This book started out well and then annoyed me for 2/3 of the rest. If you're religious and a mother, this book might be really good for you. But not everyone is. I could barely relate to story after story of just wanting to be a wife and mother. Yawn. I'm really surprised at the lack of inspiration or new information based on the impressive recommendations for this book. I feel like it was written for women in their 40s and 50s who are wives and mothers. As a 30 something, I could not relate. I...more
Ellen Chisa
Disclaimer: This might be a little more about how I've been approaching gender issues than it is about the book. BUT this line of thinking was prompted by the book, so I think it's relevant.

I've been following Whitney's articles / Twitter for a while, so when she mentioned the book was on sale for Kindle, I decided it was a good time to pick up a copy. I was expecting a book that was typical-HBS press - studies saying "well, if you focus on high level aspirational goals in your organization, etc...more
Jodi
I first heard about this book via an interview Whitney did with Jonathan Fields for his Good Life Project. I loved everything about her from that interview, so I knew I had to read the book.

The idea of dreaming and doing actually echoes the ideas from some of the other books I've read recently, including The Icarus Deception and The Element. These authors must all be drinking from the same glass of Kool-Aid cause they all tell us essentially the same thing: figure out what you're good at, what y...more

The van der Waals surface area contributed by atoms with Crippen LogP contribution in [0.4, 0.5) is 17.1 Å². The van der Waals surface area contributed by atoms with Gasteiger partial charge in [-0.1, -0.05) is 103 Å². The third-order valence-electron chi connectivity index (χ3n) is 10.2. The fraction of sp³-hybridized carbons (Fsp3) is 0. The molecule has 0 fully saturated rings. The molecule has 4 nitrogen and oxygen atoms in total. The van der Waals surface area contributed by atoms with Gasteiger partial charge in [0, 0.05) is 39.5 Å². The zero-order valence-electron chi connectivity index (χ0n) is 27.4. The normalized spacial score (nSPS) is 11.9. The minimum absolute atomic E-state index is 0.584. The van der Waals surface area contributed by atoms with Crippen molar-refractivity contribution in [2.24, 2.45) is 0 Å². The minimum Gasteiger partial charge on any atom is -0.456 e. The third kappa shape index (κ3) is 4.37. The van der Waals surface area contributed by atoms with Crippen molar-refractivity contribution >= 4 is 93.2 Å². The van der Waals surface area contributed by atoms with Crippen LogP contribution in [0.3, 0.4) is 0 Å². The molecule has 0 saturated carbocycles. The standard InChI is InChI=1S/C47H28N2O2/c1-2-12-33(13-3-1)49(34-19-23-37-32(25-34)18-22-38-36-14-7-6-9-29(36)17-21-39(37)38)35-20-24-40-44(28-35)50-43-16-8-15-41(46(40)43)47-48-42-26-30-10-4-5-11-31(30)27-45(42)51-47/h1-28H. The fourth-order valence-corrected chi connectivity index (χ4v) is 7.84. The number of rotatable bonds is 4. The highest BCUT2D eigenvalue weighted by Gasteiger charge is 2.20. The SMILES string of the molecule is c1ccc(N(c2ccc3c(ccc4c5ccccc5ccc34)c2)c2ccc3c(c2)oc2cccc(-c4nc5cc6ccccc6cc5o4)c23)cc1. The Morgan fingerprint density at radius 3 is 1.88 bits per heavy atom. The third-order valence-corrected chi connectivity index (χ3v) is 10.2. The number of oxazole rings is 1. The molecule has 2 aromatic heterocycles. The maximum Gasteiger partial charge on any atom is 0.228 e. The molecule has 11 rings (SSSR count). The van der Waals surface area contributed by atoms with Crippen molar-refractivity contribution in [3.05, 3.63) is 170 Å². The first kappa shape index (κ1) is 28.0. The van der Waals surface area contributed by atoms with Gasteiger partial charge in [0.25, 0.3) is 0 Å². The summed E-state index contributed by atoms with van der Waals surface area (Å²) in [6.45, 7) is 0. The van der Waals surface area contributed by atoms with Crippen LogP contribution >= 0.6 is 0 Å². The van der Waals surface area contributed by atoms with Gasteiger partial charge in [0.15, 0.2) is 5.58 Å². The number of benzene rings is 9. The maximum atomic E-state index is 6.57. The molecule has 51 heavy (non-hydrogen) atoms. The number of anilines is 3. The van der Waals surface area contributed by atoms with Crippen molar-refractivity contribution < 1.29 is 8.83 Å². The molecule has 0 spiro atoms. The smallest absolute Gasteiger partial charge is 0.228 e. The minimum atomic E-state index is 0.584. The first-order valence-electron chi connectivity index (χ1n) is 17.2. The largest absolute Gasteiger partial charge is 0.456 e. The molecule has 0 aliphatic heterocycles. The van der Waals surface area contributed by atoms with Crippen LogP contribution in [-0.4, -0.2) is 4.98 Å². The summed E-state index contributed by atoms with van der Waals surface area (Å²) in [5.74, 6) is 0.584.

Shirkani
I enjoyed DDD so much, before I even finished it, I ordered two more copies for friends that I knew would benefit from Whitney’s message. Her own stories, combined with the many others in this book, are diverse yet all connect with a main theme of regaining focus and purpose-driven living. If you have a dusty dream or haven’t thought about it before, this book provides some simple yet effective strategies for creating a more fulfilling life and regaining your personal power.
Amalia
A previous reviewer captured precisely my sense of this book- it may be a wonderful thing for people who have very different lives than mine (in particular, married with children and devoutly religious).
I'm starting to believe that I need a new shelf entitled "Abandon ship!" since this one was another that I was unable to finish. I was willing to give it one more chapter and hit the chapter on feminine identity. Instead of dealing with the robust set of issues surrounding women's culturally exp...more
Melanie
I've been reading this book at work, little by little, so it's taken me forever to get through. I took three pages of notes, and I'm excited to go back and put together a succinct summary and action plan related to the ideas that stood out as most important for me. I like that this book isn't just about career dreams; it's about life dreams. Johnson acknowledges that there are other aspects of life that are important and sometimes focusing on achieving those dreams means that our career plans ch...more
Mary
I read the book and then had the opportunity to hear Whitney Johnson, the author, speak briefly at a luncheon I attended.

A few thoughts about the book:

1. I love the concepts, however, most are probably not a reality for many women.

2. The book, I believe, is more effective for women that are ready to focus on the next chapter of their lives after their first career ~ perhaps women in their 40s, 50s, or olders.